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Monday, April 15, 2024
TripOutlook Travel Blog

What did our life look like before all the travel?

There are lots of article around the web that describe the exact moment that a particular individual or family decided to change their lives by travelling. This post isn’t one of those articles. The purpose of this post is to help those who aren’t currently travelling and feel trapped by their job, their business or their family. Most articles describe the catalyst but gloss over the description of their life prior to travel. The purpose of this article is to show people that at some point most of us were or are in the same position as you.

It’s a Monday morning and as I am dragging myself out of bed I hear that Noah is already awake. He’s currently out in the lounge room playing with one of his thousands of toys making a pretty loud ruckus. He is an extremely early riser, in summer it’s sometimes as early as 4:45 when the sun first starts to peek out over the horizon. Most days though, it is around 5:00-5:15 that he wakes up. Noah is a terrible sleeper and most nights for the first 11 months of his life he only ever slept for about 2 hour stretch. Tracy would be up with him most of the times throughout the night, but I would also usually be up once or twice to help Tracy out. So when 5am rolls around it is entirely too early for either of us to be awake.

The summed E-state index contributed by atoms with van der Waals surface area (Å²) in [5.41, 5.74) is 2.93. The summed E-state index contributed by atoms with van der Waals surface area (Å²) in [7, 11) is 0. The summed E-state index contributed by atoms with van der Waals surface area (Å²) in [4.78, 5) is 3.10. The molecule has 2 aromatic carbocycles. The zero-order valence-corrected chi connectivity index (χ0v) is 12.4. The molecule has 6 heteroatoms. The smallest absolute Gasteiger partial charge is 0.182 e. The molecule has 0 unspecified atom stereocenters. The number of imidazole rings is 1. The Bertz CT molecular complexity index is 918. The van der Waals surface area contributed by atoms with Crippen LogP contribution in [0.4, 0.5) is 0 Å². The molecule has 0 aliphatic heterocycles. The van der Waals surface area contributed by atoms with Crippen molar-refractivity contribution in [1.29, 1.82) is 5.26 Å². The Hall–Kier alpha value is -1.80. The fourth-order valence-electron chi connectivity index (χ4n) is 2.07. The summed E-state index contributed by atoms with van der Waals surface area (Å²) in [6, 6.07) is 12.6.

So in my caring way I decide to try to help by getting Noah (& Hayley when she arrived) out of the house so Tracy could get another hour or two sleep before she had to face the day with the kids. Tracy is generally susceptible to severe headaches. They can be triggered by lack of sleep, drinking alcohol, eating too much chocolate, tension or generally breathing the wrong way so this was my way of trying to ensure that she didn’t wake up with a headache.

Because 5am is early in anyone’s language there isn’t many places to take the children at this time other than the local McDonald’s. McDonald’s in Australia have large covered playgrounds in most places so this is where I would head with the kids at 5am. My current terrible eating habits can probably be traced back to this period in my life. Moving on.